Pianist and musicologist Cristine MacKie, whose research is focused on the role of the body in piano performance, founded the Symposium. MacKie sees performance science as a field that has great potential for the advancement of piano performance and pedagogy. Her aim is that the Symposium ‘may contribute toward the beginning of a “rethink” in piano performance by kindling the notion that “expert pianism” may be accomplished by encouraging performers and pedagogues to develop themselves more fully by exploring the interface between art and science.’
The Symposium celebrates collaboration between disciplines and brings together those at the forefront of research into piano performance and pedagogy. It will be of interest to anyone who wishes to find out more about the latest advancements in these fields – which is the reason that Ghada Hakin at the Lebanese National Higher Conservatory of Music is planning to attend: ‘I currently have up to 44 piano students in the Conservatory and I do realise that piano pedagogy is evolving at such a fast pace, that if I do not keep up with the updates, I am running the risk of teaching piano in the old fashioned way.’
The fee to attend all three days is £375.
IP writer Murray McLachlan publishes new piano technique book
11 November 2014
Concert pianist, teacher and IP contributor Murray McLachlan has released a new book The Foundations of Technique, based on his ‘Masterclass’ series published in IP.
The Foundations of Technique offers an innovative approach to technique. It includes information and exercises that are relevant for beginners and intermediate players as well as post-graduate students and professional concert pianists.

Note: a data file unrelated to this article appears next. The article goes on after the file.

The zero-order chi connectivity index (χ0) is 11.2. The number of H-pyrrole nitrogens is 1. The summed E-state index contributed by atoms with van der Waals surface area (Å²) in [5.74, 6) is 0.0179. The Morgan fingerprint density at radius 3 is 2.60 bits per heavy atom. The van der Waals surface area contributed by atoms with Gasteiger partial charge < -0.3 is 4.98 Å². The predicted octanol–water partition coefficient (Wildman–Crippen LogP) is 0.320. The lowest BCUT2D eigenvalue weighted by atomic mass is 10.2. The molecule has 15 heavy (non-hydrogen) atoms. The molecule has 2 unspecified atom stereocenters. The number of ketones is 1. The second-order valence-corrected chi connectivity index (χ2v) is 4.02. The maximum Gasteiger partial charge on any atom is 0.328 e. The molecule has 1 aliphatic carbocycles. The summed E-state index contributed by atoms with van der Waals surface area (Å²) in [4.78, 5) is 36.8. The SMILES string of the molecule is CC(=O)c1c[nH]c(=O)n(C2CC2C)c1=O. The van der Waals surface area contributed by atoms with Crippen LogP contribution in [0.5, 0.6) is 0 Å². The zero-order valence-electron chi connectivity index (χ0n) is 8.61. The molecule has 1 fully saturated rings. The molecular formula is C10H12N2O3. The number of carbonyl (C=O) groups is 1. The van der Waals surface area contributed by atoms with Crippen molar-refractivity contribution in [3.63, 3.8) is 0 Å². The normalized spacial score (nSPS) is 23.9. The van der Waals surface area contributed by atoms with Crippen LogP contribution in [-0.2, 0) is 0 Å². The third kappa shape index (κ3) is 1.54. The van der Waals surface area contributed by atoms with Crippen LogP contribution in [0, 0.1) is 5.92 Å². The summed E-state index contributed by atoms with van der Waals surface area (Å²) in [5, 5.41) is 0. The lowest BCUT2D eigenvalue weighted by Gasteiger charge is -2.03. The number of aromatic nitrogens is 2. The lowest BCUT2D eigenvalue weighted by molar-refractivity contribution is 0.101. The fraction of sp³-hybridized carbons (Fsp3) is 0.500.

McLachlan has always emphasised that piano technique does not need to be divorced from artistic creativity and that ‘technique makes dreams come true’. The book considers the importance of a healthy approach to piano practice and covers all the basic principles that are essential if a reliable technique is to be achieved.
McLachlan, who is chair of European Piano Teacher’s Association (EPTA-UK), head of Keyboard at Chetham’s School of Music and a senior tutor at the Royal Northern College of Music, continues his ‘Masterclass’ series for IP, in addition to his more recent column, ‘Helping hands’, written specifically for intermediate pianists.
Faber Music is offering IP readers 10% off the book, which is priced £9.99. To claim your discount, click here and enter code INTERP001.
Offer available online only.
Ends 31 December
Antonio Pappano named patron of the Keyboard Charitable Trust
11 November 2014
Sir Antonio Pappano© EMI Classics
Geoffrey Shindler OBE, chairman of the Keyboard Charitable Trust, has announced that the Royal Opera House’s eminent music director, Sir Antonio Pappano, has agreed to become the Keyboard Trust’s patron.
‘Since its foundation in 1991, it has become a tradition for the Keyboard Trust to be associated with musical excellence of the highest calibre. Sir Antonio follows in the footsteps of our co-founder, the late Claudio Abbado and, like him, is totally devoted to the development of talented young musicians,’ said Shindler.
‘We are all dependent on others,’ said Pappano. ‘As a conductor, I need motivated musicians and as a pianist, a stage on which to perform. As a freshman, I was lucky enough to be given both by Daniel Barenboim.’
The Keyboard Charitable Trust was established in 1991 and its mission is to help young keyboard players reduce the element of chance in building a professional musical career. The Trust identifies the most talented young performers (aged 18-30) and assists their development by offering them opportunities to perform throughout the world.